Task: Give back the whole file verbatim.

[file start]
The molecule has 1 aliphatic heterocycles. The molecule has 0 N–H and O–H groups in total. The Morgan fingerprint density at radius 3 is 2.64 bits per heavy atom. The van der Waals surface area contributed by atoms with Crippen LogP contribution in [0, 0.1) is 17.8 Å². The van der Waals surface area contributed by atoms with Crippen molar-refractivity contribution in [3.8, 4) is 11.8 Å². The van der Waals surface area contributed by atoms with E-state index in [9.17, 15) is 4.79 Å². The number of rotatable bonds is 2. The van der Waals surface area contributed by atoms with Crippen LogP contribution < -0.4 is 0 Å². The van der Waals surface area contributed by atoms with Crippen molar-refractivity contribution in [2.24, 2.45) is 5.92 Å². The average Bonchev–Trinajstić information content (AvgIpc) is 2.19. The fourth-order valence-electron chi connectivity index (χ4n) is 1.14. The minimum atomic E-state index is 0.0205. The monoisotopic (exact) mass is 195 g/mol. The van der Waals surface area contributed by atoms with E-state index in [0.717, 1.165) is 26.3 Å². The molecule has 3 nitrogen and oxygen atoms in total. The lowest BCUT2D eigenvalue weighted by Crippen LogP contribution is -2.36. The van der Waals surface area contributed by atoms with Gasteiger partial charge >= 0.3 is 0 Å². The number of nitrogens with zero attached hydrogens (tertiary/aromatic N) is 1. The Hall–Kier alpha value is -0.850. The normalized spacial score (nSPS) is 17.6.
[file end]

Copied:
The molecule has 1 aliphatic heterocycles. The molecule has 0 N–H and O–H groups in total. The Morgan fingerprint density at radius 3 is 2.64 bits per heavy atom. The van der Waals surface area contributed by atoms with Crippen LogP contribution in [0, 0.1) is 17.8 Å². The van der Waals surface area contributed by atoms with Crippen molar-refractivity contribution in [3.8, 4) is 11.8 Å². The van der Waals surface area contributed by atoms with E-state index in [9.17, 15) is 4.79 Å². The number of rotatable bonds is 2. The van der Waals surface area contributed by atoms with Crippen LogP contribution < -0.4 is 0 Å². The van der Waals surface area contributed by atoms with Crippen molar-refractivity contribution in [2.24, 2.45) is 5.92 Å². The average Bonchev–Trinajstić information content (AvgIpc) is 2.19. The fourth-order valence-electron chi connectivity index (χ4n) is 1.14. The minimum atomic E-state index is 0.0205. The monoisotopic (exact) mass is 195 g/mol. The van der Waals surface area contributed by atoms with E-state index in [0.717, 1.165) is 26.3 Å². The molecule has 3 nitrogen and oxygen atoms in total. The lowest BCUT2D eigenvalue weighted by Crippen LogP contribution is -2.36. The van der Waals surface area contributed by atoms with Gasteiger partial charge >= 0.3 is 0 Å². The number of nitrogens with zero attached hydrogens (tertiary/aromatic N) is 1. The Hall–Kier alpha value is -0.850. The normalized spacial score (nSPS) is 17.6.